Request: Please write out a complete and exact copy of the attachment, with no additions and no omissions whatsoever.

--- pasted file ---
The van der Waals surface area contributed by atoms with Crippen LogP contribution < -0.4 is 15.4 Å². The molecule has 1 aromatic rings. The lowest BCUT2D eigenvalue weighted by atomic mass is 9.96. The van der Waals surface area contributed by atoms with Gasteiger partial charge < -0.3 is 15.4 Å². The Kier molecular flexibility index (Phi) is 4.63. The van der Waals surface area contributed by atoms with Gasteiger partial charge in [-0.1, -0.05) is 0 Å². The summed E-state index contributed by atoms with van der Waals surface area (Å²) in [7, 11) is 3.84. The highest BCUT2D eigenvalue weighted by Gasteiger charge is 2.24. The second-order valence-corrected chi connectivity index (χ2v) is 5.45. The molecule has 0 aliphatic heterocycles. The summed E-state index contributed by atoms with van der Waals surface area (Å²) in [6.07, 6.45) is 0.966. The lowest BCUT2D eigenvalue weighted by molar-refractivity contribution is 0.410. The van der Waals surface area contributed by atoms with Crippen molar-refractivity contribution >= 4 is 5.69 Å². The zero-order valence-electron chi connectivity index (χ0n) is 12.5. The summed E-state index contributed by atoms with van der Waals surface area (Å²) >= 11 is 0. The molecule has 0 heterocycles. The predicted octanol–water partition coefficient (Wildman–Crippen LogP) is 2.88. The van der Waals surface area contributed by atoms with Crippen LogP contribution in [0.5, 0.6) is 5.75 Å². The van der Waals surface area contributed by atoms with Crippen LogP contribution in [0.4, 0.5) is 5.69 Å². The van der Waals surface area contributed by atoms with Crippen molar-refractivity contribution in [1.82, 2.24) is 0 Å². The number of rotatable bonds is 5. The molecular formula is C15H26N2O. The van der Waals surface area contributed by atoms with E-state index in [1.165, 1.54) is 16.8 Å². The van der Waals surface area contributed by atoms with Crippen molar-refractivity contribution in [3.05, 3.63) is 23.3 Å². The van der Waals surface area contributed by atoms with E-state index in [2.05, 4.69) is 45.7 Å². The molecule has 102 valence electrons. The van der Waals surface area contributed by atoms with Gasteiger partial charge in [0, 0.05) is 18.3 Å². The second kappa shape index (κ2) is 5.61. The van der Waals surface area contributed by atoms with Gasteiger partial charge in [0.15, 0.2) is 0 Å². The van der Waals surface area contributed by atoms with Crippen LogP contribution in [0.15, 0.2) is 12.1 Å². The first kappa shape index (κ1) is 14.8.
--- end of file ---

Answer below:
The van der Waals surface area contributed by atoms with Crippen LogP contribution < -0.4 is 15.4 Å². The molecule has 1 aromatic rings. The lowest BCUT2D eigenvalue weighted by atomic mass is 9.96. The van der Waals surface area contributed by atoms with Gasteiger partial charge < -0.3 is 15.4 Å². The Kier molecular flexibility index (Phi) is 4.63. The van der Waals surface area contributed by atoms with Gasteiger partial charge in [-0.1, -0.05) is 0 Å². The summed E-state index contributed by atoms with van der Waals surface area (Å²) in [7, 11) is 3.84. The highest BCUT2D eigenvalue weighted by Gasteiger charge is 2.24. The second-order valence-corrected chi connectivity index (χ2v) is 5.45. The molecule has 0 aliphatic heterocycles. The summed E-state index contributed by atoms with van der Waals surface area (Å²) in [6.07, 6.45) is 0.966. The lowest BCUT2D eigenvalue weighted by molar-refractivity contribution is 0.410. The van der Waals surface area contributed by atoms with Crippen molar-refractivity contribution >= 4 is 5.69 Å². The zero-order valence-electron chi connectivity index (χ0n) is 12.5. The summed E-state index contributed by atoms with van der Waals surface area (Å²) >= 11 is 0. The molecule has 0 heterocycles. The predicted octanol–water partition coefficient (Wildman–Crippen LogP) is 2.88. The van der Waals surface area contributed by atoms with Crippen LogP contribution in [0.5, 0.6) is 5.75 Å². The van der Waals surface area contributed by atoms with Crippen LogP contribution in [0.4, 0.5) is 5.69 Å². The van der Waals surface area contributed by atoms with Crippen molar-refractivity contribution in [1.82, 2.24) is 0 Å². The number of rotatable bonds is 5. The molecular formula is C15H26N2O. The van der Waals surface area contributed by atoms with E-state index in [1.165, 1.54) is 16.8 Å². The van der Waals surface area contributed by atoms with Crippen molar-refractivity contribution in [3.05, 3.63) is 23.3 Å². The van der Waals surface area contributed by atoms with E-state index in [2.05, 4.69) is 45.7 Å². The molecule has 102 valence electrons. The van der Waals surface area contributed by atoms with Gasteiger partial charge in [0, 0.05) is 18.3 Å². The second kappa shape index (κ2) is 5.61. The van der Waals surface area contributed by atoms with Gasteiger partial charge in [0.15, 0.2) is 0 Å². The van der Waals surface area contributed by atoms with Crippen LogP contribution in [0.15, 0.2) is 12.1 Å². The first kappa shape index (κ1) is 14.8.